On 28th April 2022 the United Nation’s World Health and Safety Day at Work took place. The issues highlighted by the UN need to remain high on the agenda of the hospitality sector.
The success of any safety strategy is underpinned by its people. Frontline workers are the ones closest to operations on the ground, providing a unique window into places of work. This means they are pivotal to driving cultural change in an organisation.
So, what can hospitality businesses do to ensure safe working practices stay on the menu?
Start with the right ingredients
To ensure health and safety is prioritised throughout the business, business owners should invest time in creating a robust strategy. With a formal health and safety strategy that outlines goals and objectives, businesses are able to better understand and consider what technology and practices are needed to launch and maintain new operational standards.
Similarly, a considered strategy will ensure that businesses allocate the right amount of investment and resources into this critical area. According to the UK Government Management of Health and Safety in the Workplace statistics, only a third of businesses in the UK have a specific health and safety budget. Having an allocated budget, focused on health and safety, is key to making plans a reality.
Key data from recent research revealed that 1 in 4 UK frontline workers don’t know where their company’s health and safety policy is, while 1 in 10 don’t even know if one exists. Clear communication and detailed onboarding plans are simple steps to take to make swift improvements in this area.
Leaning on smart safety
Empowering hospitality workers with easy-to-use technology can go a long way toward improving their effectiveness in carrying out health and safety protocols. By equipping them with the tools and autonomy to drive initiatives forward, we can help make regulations easier to follow and maintain. Introducing technology that can help staff perform checks, report issues, and collect on-the-ground data in minutes, can mean the difference between being at-risk or at the ready.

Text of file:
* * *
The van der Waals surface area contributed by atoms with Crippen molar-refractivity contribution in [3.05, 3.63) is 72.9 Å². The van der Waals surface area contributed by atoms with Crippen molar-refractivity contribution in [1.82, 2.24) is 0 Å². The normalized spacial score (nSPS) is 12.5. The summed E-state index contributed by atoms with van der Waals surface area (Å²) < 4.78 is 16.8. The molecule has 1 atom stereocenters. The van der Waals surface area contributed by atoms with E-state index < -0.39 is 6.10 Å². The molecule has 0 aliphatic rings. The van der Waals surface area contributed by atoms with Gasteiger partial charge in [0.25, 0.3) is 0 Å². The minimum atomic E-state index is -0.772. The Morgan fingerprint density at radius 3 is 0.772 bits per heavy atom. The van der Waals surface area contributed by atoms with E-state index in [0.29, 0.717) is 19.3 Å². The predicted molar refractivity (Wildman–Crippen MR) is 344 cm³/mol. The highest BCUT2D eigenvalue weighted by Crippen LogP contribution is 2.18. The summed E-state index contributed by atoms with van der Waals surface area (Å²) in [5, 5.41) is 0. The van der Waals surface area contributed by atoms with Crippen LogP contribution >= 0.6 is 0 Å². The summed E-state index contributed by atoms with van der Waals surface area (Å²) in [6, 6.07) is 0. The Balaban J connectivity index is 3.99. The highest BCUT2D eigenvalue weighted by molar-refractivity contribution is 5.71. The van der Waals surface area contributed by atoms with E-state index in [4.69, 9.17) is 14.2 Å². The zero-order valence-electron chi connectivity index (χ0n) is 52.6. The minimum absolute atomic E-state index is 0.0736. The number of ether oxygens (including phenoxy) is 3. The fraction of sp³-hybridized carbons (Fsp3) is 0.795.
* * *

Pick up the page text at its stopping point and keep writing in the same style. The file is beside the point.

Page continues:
Technology can also play a key role in closing communication gaps at work – particularly across highly dispersed workforces that have become increasingly prevalent since the advent of social distancing and staff shortages due to COVID and Brexit. In particular, technology can ensure rapid communications on critical safety and policy updates, can be received via employees’ personal devices.
Similarly, technology can go a long way in ensuring the health and safety of hospitality workers in remote or isolating situations. Lone worker apps which can be added to employees’ smartphones to help provide fast GPS services, welfare checks, and panic alarms, are a prime example of how technology can make a difference. This allows for a much safer working environment, as well as helping businesses to manage employee safety more easily.
What this means for organisations?
World Health and Safety Day at Work is a time for us to reflect on what more we can do to prevent issues and incidents by creating or bolstering our safety culture in the workplace. Democratising safety technology allows businesses to lay a foundation that brings out the best in their team, their protocols and their outputs. It’s a guaranteed path to operational excellence. And most importantly, it’s how leaders can ensure staff feel confident, validated and heard: and go home safe, every day.
A version of this article first appeared on hospitality and catering news